With france decomissioning almost half its nuclear plants (21 out of 56 plants) in the next 10 years, Europe will need a hell of a lot of natural gas to generate the power they need. All of that can come from the Middle East if these pipelines are built. See the picture and the layout of the two pipelines and the 3 new regions in the ‘soft’ partition of Syria. There will be a Norther Shiite/Alawite region, and western kurdistan …along similar lines to what happened in Iraq. The good news is they will be very independent, and be able to ultimately guarantee safe transit for Israel’s gas and Kurdish oil and gas directly to Europe via Turkey. Iran (and Lebanon) will be next!!!
And, surprise, surprise U.S. comes to the Rescue (for Europe) with Secret Meetings behind Closed Doors at the US State Department. Check this out:
A top level US State Department meeting was held in May with members of the Syrian Kurdish opposition. In attendance were representatives of the Kurdish National Council (KNC), Robert Stephen Ford, the outgoing US ambassador to Syria (who has played a key role in channelling support to the rebels) as well as Frederic C. Hof, a former business partner of Richard Armitage, who currently serves as the administration’s “special coordinator on Syria”. (Ibid). The delegation also met with Assistant Secretary of State for Near Eastern Affairs Jeffrey Feltman.
Frederic C. Hof, Robert Stephen Ford and Jeffrey Feltman are the State Department’s key Syria policy-makers, with close links to the Syrian Free Army (SFA) and the Syrian National Council (SNC).
Clearly, the objective of the US sponsored armed insurgency is –with the help of Israel– to “Break Syria into Pieces”.
The “balkanisation of the Syrian Arab Republic” is to be carried out by fostering sectarian divisions, which will eventually lead to a “civil war” modelled on the former Yugoslavia. Last month, Syrian “opposition militants” were dispatched to Kosovo to organize training sessions using the “terrorist expertise” of the US sponsored Kosovo Liberation Army (KLA) in fighting the Yugoslav armed forces. Sherkoh Abbas, President of the US based Kurdistan National Assembly of Syria (KNA) has “called on Israel to support the break-up of Syria into a series of federal structures based on the country’s various ethnicities.” (Ibid) One possible “break-up scenario” pertaining to Syria, which constitutes a secular multi-ethnic society, would be the formation of separate and “independent” Sunni, Alawite-Shiite, Kurdish and Druze states: “We need to break Syria into pieces,” Abbas said. (Quoted in JP, op. cit., emphasis added). “The Syrian Kurdish dissident argued that a federal Syria, separated into four or five regions on an ethnic basis, would also serve as a natural “buffer” for Israel against both Sunni and Shi’ite Islamist forces.” (Ibid.). Ironically, while Islamist forces are said to constitute the main threat to the Jewish State, Tel Aviv is providing covert support to the Islamist Free Syrian Army (FSA).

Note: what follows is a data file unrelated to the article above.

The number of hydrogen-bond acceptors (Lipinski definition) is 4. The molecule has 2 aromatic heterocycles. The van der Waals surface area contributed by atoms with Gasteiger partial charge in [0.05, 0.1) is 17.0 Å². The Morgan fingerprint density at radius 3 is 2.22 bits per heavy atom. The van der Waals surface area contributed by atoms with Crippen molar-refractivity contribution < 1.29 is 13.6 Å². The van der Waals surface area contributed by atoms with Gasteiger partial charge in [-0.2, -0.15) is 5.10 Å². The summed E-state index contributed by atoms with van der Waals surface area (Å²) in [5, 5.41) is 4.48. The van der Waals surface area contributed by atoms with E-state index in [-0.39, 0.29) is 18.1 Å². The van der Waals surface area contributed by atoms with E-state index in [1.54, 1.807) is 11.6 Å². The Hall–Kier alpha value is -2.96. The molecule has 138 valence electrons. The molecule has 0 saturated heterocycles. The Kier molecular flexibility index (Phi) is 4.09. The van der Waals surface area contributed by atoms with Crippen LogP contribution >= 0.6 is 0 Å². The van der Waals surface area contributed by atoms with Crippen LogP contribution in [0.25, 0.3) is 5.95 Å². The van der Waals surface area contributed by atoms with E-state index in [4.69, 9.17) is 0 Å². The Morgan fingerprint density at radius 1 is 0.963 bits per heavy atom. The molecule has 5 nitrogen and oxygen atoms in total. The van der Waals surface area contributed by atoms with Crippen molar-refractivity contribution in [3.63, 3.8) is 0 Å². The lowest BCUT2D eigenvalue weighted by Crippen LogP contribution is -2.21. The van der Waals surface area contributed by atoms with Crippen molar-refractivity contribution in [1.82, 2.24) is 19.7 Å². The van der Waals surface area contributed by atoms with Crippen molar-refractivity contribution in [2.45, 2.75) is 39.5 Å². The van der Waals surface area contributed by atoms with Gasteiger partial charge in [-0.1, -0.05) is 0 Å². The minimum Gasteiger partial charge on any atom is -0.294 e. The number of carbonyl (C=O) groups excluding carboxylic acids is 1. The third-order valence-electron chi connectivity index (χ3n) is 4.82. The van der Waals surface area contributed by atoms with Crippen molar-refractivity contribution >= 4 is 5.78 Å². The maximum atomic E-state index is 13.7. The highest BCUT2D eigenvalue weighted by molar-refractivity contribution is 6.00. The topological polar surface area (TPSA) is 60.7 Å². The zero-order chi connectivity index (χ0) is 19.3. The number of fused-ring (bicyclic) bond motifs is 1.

And now below text was taken from the Brookings Institution Recommendations for Iraq (and then just substitute Syria for Iraq in the text and you get the picture)
Each (region) would assume primary responsibility for its own security and governance, (similar to what) Iraqi Kurdistan already does. Creating such a structure could prove difficult and risky. However, when measured against the alternatives—continuing to police an ethno-sectarian war, or withdrawing and allowing the conflict to escalate— the risks of soft partition appear more acceptable. Indeed, soft partition in many ways simply responds to current realities on the ground. Soft partition may be the only means of avoiding an intensification of the civil war and growing threat of a regional conflagration. While most would regret the loss of a multi-ethnic, diverse Syria, the country has become so violent and so divided along ethno-sectarian lines that such a goal may no longer be achievable.
It would require new negotiations, the formation of a revised legal framework for the country, the creation of new institutions at the regional level, and the organized but voluntary movement of populations.